The last week of October always makes me think of Harry Potter. Obviously, the emphasis on witches and wizards is part of that, but if you’re a fan of HP, you’ll remember the first quidditch match always took place shortly after Halloween. When I first read the books, I loved the idea of this sport that reminded me so much of soccer, except you got to fly on broomsticks. When I discovered quidditch is being played on college campuses across the U.S., I wanted to find out more.
I stopped by the University of Arkansas intramural fields a few weeks ago to chat with members of the University of Arkansas Quidditch team, one of the sanctioned athletic clubs on campus. All of my quidditch knowledge comes from Harry Potter, first from reading the books, then seeing the movies as they brought quidditch to life on the big screen. I wasn’t sure what to expect when I showed up at practice. I walked past a soccer game to what I thought was rugby practice. Then I realized the players held onto white sticks while they ran. I’d found the quidditch team.
In 2005, a student at Middlebury College laid the ground rules, so to speak, for quidditch played on the ground instead of in the air. In 2007, Middlebury and Vassar colleges competed in the first college quidditch world cup. Spurred by interest in a generation that grew up with Harry Potter, campuses begin to establish quidditch clubs across the nation.
The University of Arkansas team was founded in 2010, at the same time United States Quidditch incorporated as a non-profit and became the national governing body for the sport. The U of A club teams encourages any student, faculty or staff to join. In its short history, the team has already traveled to two World Cup tournaments and many others across the U.S. I chatted with three team members about what playing quidditch is really like.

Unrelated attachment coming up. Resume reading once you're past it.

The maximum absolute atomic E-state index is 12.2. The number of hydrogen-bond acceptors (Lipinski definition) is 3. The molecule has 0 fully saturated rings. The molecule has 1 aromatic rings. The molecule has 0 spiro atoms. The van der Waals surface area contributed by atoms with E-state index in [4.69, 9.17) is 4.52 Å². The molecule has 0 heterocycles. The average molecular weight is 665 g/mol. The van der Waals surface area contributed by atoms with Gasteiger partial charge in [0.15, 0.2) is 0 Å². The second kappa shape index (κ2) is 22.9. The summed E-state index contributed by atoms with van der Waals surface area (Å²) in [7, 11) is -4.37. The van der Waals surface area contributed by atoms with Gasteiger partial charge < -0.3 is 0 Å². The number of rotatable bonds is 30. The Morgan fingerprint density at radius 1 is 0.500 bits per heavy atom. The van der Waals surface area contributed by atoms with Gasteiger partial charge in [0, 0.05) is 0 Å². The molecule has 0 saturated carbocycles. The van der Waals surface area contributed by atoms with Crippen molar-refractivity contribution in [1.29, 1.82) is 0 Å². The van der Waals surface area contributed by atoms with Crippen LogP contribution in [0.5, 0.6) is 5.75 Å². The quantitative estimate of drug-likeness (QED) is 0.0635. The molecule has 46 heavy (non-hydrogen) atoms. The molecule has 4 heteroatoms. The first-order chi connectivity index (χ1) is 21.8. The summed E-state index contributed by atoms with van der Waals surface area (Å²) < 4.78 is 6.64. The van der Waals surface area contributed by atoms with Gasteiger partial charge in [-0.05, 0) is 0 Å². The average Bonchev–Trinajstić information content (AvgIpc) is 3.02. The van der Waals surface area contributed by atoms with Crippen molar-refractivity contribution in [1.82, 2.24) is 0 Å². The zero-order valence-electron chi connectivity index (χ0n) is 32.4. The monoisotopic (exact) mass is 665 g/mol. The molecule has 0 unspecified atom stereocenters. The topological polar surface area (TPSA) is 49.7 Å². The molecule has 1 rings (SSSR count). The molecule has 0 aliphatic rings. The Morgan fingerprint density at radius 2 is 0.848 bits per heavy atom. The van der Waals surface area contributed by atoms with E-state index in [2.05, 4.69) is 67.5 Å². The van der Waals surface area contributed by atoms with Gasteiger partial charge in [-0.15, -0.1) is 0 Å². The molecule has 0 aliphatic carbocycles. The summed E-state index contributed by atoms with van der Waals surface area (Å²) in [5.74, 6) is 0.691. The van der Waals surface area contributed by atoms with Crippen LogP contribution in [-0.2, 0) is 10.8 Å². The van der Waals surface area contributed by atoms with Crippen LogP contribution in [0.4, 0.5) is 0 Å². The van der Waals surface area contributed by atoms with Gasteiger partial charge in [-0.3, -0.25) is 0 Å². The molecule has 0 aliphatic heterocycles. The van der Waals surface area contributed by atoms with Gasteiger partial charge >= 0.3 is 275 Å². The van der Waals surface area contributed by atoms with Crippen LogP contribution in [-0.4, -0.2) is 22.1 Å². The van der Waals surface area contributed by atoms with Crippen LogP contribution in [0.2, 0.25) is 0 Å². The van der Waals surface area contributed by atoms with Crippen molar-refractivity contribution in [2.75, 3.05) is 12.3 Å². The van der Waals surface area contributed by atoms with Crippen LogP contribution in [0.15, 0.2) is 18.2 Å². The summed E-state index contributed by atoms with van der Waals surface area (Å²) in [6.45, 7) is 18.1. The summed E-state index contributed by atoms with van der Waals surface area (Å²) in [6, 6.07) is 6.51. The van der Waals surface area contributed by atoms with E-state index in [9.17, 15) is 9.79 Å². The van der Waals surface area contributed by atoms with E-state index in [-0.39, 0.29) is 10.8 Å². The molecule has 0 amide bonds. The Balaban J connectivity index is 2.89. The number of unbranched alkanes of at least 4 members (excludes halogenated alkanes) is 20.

Kelsey Menze has been on the team since 2012. She found quidditch through touring another university before choosing to attend Arkansas. On that tour, the school touted their quidditch team and piqued Kelsey’s interest. When she came to Arkansas, Kelsey decided to join the team. “I had no idea what I was getting into,” Kelsey says. “I thought it was a bunch of Harry Potter fans running around playing the game.” After four years, Kelsey is now vice-president of the club.
While the game is based on J.K. Rowling’s famous books, quidditch has really come into its own as a sport. It retains the positions made famous by Harry, Ron, Oliver Wood, the Weasley twins and Angelina Johnson: Seeker, Keeper, Chaser, and Beater. Players also must use a “broomstick” at all times. While the first games of muggle quidditch included dressing up as characters and using real broomsticks, today’s players wear athletic uniforms, and broomsticks are simply plastic pvc pipes.